Measuring the employee journey
Reviewing your employee experience metrics regularly helps you detect and mitigate issues early before they become major challenges. Doing so also means you can illustrate your progress to upper management and the executive team over time, demonstrating the value of your EX programs. Here are a few key indicators you should consistently refer to:
- Retention and turnover rates — Low retention rates may signal that team members aren’t having a positive employee experience. However, you need to compare them against employee tenures to discern when the most turnover typically happens. For instance, you may notice that team members tend to quit after their first eighteen months, which could suggest they’re dissatisfied with a lack of training, development, and career opportunities.
- Employee Net Promoter Score (eNPS) — The eNPS is a valuable metric because it allows you to quickly assess engagement. It only requires employees to answer one question: “On a scale of zero to ten, how likely are you to recommend us as a place to work for your family and friends?” Your final score can range from -100 to 100, and most companies have a score between 10 and 30. While it’s not a great standalone metric because it presents you with limited data, it’s a great starting point that can help you determine when it’s time to investigate the employee experience further.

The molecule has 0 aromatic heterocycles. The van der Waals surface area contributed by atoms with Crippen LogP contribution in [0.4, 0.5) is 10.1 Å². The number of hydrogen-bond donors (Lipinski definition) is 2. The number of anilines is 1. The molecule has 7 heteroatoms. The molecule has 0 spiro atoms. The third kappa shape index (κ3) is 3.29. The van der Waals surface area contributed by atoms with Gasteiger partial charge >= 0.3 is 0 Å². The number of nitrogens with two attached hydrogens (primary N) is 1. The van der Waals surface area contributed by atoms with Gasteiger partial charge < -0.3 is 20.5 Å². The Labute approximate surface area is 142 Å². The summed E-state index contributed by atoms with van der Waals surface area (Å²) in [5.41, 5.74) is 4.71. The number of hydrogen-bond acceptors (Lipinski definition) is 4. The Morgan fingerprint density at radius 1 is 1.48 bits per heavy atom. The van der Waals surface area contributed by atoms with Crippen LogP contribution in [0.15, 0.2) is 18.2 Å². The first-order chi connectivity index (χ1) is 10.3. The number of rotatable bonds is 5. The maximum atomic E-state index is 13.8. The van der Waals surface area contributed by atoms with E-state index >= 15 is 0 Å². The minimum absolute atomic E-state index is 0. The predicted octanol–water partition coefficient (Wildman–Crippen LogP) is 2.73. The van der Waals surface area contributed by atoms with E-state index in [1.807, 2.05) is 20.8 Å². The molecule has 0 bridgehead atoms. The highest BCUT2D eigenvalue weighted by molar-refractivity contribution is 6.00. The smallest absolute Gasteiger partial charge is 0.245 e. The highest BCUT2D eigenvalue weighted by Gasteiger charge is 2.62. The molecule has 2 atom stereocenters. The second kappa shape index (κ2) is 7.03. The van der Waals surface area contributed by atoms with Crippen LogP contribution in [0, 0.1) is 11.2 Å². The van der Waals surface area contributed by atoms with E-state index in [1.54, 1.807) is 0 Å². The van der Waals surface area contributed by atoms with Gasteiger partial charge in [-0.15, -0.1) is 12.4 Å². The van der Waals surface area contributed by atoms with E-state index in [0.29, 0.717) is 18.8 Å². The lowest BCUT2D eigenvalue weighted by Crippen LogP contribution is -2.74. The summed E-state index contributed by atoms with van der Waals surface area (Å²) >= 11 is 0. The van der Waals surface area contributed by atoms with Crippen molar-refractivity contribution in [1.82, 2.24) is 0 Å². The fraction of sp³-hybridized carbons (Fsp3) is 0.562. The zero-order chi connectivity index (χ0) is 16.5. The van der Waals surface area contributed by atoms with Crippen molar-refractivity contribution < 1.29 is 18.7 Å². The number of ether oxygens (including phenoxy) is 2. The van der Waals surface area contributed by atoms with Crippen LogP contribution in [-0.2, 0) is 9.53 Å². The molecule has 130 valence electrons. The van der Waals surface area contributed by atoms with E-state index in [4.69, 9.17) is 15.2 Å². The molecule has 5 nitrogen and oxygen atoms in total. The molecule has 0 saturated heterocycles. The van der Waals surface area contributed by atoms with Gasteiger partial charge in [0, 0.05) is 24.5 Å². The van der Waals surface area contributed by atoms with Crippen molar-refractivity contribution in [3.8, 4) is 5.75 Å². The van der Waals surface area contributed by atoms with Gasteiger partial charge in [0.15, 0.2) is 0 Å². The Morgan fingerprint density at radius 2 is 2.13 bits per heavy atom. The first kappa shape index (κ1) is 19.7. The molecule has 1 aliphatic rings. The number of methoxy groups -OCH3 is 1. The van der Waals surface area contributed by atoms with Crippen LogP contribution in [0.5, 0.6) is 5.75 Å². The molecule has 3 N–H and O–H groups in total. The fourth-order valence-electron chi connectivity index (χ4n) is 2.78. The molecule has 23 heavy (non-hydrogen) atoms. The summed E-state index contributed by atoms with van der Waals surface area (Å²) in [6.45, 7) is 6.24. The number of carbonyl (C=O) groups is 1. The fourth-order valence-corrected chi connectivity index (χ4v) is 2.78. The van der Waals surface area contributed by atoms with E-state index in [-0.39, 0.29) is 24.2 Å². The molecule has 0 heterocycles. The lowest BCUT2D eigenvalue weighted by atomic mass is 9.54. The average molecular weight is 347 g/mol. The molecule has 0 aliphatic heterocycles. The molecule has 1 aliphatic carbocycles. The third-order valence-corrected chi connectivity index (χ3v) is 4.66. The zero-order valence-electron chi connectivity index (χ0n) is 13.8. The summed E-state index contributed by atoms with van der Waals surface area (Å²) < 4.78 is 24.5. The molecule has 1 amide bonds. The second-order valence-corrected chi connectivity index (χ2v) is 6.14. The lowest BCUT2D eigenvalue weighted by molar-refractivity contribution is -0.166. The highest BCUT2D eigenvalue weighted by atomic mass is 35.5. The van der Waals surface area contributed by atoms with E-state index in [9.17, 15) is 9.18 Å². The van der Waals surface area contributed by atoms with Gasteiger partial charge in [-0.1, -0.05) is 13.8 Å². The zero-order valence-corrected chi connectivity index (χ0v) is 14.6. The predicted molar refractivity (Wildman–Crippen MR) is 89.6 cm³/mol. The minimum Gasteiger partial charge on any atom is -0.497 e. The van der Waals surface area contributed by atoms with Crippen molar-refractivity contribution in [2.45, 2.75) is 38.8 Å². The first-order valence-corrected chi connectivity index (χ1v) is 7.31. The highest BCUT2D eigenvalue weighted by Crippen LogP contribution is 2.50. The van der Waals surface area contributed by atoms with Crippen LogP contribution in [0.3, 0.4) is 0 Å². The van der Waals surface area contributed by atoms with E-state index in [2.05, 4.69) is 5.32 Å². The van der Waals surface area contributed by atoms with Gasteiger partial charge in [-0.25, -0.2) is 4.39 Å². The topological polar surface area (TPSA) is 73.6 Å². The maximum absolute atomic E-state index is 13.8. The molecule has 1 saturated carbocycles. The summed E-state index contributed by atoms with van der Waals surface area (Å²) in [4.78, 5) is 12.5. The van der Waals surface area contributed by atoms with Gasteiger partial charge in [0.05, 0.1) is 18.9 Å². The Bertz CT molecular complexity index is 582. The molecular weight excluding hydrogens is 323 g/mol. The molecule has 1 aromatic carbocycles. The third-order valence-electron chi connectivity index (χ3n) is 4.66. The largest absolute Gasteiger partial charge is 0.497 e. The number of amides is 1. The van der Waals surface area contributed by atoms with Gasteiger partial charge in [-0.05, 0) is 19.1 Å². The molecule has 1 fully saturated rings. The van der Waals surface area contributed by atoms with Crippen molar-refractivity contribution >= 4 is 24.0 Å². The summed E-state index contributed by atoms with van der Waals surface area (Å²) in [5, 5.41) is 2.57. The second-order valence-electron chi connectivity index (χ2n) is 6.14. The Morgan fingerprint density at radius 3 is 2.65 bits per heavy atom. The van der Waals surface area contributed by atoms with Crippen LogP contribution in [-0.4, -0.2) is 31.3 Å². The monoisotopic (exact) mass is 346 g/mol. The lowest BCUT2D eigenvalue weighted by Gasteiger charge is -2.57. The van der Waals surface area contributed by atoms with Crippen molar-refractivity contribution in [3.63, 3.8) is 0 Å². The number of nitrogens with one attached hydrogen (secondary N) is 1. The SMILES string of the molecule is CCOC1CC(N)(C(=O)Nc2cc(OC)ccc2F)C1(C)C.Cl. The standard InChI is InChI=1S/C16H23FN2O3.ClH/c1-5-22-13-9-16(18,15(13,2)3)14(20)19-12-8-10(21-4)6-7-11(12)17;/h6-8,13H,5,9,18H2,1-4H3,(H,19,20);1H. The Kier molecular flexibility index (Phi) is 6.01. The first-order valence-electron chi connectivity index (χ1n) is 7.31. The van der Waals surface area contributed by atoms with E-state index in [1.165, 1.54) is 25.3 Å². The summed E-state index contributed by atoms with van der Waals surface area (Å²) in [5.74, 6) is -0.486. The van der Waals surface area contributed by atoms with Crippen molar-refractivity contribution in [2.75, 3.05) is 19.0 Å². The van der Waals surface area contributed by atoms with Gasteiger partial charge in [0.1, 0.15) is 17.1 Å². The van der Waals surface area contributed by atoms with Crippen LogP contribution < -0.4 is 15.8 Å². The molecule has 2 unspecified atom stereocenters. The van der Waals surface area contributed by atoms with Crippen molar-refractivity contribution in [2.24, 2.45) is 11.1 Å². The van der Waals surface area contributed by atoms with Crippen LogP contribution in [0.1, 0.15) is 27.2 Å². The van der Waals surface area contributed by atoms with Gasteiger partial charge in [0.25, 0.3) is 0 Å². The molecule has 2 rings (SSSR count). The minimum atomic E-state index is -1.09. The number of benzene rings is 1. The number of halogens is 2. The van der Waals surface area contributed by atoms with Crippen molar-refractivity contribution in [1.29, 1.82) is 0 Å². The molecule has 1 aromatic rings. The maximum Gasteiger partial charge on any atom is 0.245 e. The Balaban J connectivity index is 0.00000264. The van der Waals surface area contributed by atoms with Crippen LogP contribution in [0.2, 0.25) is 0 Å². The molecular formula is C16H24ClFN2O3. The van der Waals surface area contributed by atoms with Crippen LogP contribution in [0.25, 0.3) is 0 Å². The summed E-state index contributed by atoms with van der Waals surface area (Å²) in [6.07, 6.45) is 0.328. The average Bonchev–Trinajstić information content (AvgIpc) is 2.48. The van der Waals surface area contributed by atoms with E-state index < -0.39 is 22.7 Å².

- Survey results — Take note of your highest and lowest scores on previous engagement and culture surveys and read answers to open-ended questions thoroughly. If you use Leapsome’s Surveys module, you can quickly determine which factors you need to target to drive more positive outcomes. Our sentiment analysis function also uses AI to interpret open-ended answers so you can quickly scan them before exploring further.